Tuesday, August 08, 2006

On the Middle East, and Marriage

The Economist lists several reasons that the American public and our elite classes provide unyielding support for Israel:

The most obvious answer lies in the power of two very visible political forces: the Israeli lobby (AIPAC) and the religious right. AIPAC, which has an annual budget of almost $50m, a staff of 200, 100,000 grassroots members and a decades-long history of wielding influence, is arguably the most powerful lobby in Washington, mightier even than the National Rifle Association...

The Christian right is also solidly behind Israel. White evangelicals are significantly more pro-Israeli than Americans in general; more than half of them say they strongly sympathise with Israel. (A third of the Americans who claim sympathy with Israel say that this stems from their religious beliefs.) Two in five Americans believe that Israel was given to the Jewish people by God, and one in three say that the creation of the state of Israel was a step towards the Second Coming.

But the political pressure of these interest groups is combined with cultural factors, too:

Americans instinctively see events in the Middle East through the prism of September 11th 2001. They look at Hizbullah and Hamas with their Islamist slogans and masked faces and see the people who attacked America—and they look at Israeli citizens and see themselves. In America the “war on terror” is a fact of life, constantly reiterated. The sense that America is linked with Israel in a war against Islamist extremism is reinforced by Iranian statements about wiping Israel off the surface of the earth, and by the political advance of the Islamists of Hamas in Palestine.

But the biggest reason why Americans are so pro-Israel may be cultural. Americans see Israel as a plucky democracy in a sea of autocracies—a democracy that has every right to use force to defend itself. Europeans, on the other hand, see Israel as a reminder of the atavistic forces—from nationalism to militarism—that it has spent the post-war years trying to grow beyond.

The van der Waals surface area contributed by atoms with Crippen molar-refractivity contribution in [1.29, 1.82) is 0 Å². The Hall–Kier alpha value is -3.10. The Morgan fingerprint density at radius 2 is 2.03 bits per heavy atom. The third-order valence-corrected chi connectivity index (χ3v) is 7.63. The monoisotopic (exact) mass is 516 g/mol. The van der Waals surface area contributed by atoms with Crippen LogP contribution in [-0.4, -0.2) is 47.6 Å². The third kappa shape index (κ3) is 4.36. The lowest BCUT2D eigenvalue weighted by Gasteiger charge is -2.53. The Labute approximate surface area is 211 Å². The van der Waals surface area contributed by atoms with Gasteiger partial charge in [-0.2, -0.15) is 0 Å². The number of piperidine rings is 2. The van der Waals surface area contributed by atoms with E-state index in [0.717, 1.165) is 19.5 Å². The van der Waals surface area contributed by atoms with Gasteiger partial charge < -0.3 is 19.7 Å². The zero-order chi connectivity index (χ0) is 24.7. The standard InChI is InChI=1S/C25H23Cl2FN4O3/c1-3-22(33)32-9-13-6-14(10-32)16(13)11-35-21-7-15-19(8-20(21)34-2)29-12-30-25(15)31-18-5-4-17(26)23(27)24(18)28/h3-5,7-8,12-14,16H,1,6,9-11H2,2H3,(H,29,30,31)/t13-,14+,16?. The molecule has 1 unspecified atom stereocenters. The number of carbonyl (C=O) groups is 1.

A reader posted comments providing links to a number of sources indicating that the "kidnapping" of Israeli soldiers by Hezbollah actually occurred in Lebanon. Here, here, and here are a couple of links to pages containing numerous interesting articles suggesting the Israeli troops had crossed into Lebanon before being attacked.

Here is a very interesting article in the NY Times examining why so many working-class men are not getting married. Steve Sailer provides an interesting look at the issue and blames illegal immigration, which exerts downward pressure on the wages of working-class whites, and the inflationary housing market. I have argued that I think much of the problem is cultural. Feminist ideology, particular it's view of children, has poisoned the culture to a considerable degree, and when combined with sexual ethics that sever sex from procreation, and both from marriage, you have a problem.

I heard Robert Pape lecture on suicide terrorism and blogged about him back in 2005. Here is a letter to the NY Times on the flare-up in Lebanon that is interesting. Pape writes:

ISRAEL has finally conceded that air power alone will not defeat Hezbollah. Over the coming weeks, it will learn that ground power won’t work either. The problem is not that the Israelis have insufficient military might, but that they misunderstand the nature of the enemy.

Contrary to the conventional wisdom, Hezbollah is principally neither a political party nor an Islamist militia. It is a broad movement that evolved in reaction to Israel’s invasion of Lebanon in June 1982. At first it consisted of a small number of Shiites supported by Iran. But as more and more Lebanese came to resent Israel’s occupation, Hezbollah — never tight-knit — expanded into an umbrella organization that tacitly coordinated the resistance operations of a loose collection of groups with a variety of religious and secular aims.

Pape argues that what is happening in Lebanon, and much of the middle east, for that matter, isn't about religion, but occupation:

What these suicide attackers — and their heirs today — shared was not a religious or political ideology but simply a commitment to resisting a foreign occupation. Nearly two decades of Israeli military presence did not root out Hezbollah. The only thing that has proven to end suicide attacks, in Lebanon and elsewhere, is withdrawal by the occupying force.


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